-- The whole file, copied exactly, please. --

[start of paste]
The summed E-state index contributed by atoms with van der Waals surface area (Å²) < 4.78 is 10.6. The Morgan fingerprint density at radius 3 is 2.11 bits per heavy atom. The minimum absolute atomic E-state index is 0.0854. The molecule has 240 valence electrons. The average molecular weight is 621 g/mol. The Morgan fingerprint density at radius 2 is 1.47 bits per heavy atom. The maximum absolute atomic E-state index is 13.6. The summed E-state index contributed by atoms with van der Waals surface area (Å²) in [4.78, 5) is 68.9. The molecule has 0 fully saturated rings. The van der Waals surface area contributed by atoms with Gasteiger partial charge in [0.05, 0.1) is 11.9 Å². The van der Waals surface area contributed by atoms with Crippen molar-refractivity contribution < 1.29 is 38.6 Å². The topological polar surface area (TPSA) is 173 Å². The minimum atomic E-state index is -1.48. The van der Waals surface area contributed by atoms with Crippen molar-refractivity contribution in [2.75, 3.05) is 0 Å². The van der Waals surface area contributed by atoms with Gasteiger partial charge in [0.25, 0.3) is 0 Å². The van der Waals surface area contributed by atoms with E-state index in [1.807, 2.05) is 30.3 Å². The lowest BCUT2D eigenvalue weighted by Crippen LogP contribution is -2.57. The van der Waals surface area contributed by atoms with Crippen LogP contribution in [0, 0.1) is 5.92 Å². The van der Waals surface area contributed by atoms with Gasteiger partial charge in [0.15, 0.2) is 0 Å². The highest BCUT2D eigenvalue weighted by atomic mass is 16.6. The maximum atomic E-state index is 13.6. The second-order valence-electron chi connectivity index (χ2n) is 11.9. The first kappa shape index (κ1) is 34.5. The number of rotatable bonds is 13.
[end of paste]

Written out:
The summed E-state index contributed by atoms with van der Waals surface area (Å²) < 4.78 is 10.6. The Morgan fingerprint density at radius 3 is 2.11 bits per heavy atom. The minimum absolute atomic E-state index is 0.0854. The molecule has 240 valence electrons. The average molecular weight is 621 g/mol. The Morgan fingerprint density at radius 2 is 1.47 bits per heavy atom. The maximum absolute atomic E-state index is 13.6. The summed E-state index contributed by atoms with van der Waals surface area (Å²) in [4.78, 5) is 68.9. The molecule has 0 fully saturated rings. The van der Waals surface area contributed by atoms with Gasteiger partial charge in [0.05, 0.1) is 11.9 Å². The van der Waals surface area contributed by atoms with Crippen molar-refractivity contribution < 1.29 is 38.6 Å². The topological polar surface area (TPSA) is 173 Å². The minimum atomic E-state index is -1.48. The van der Waals surface area contributed by atoms with Crippen molar-refractivity contribution in [2.75, 3.05) is 0 Å². The van der Waals surface area contributed by atoms with Gasteiger partial charge in [0.25, 0.3) is 0 Å². The van der Waals surface area contributed by atoms with E-state index in [1.807, 2.05) is 30.3 Å². The lowest BCUT2D eigenvalue weighted by Crippen LogP contribution is -2.57. The van der Waals surface area contributed by atoms with Crippen LogP contribution in [0, 0.1) is 5.92 Å². The van der Waals surface area contributed by atoms with Gasteiger partial charge in [0.15, 0.2) is 0 Å². The highest BCUT2D eigenvalue weighted by atomic mass is 16.6. The maximum atomic E-state index is 13.6. The second-order valence-electron chi connectivity index (χ2n) is 11.9. The first kappa shape index (κ1) is 34.5. The number of rotatable bonds is 13.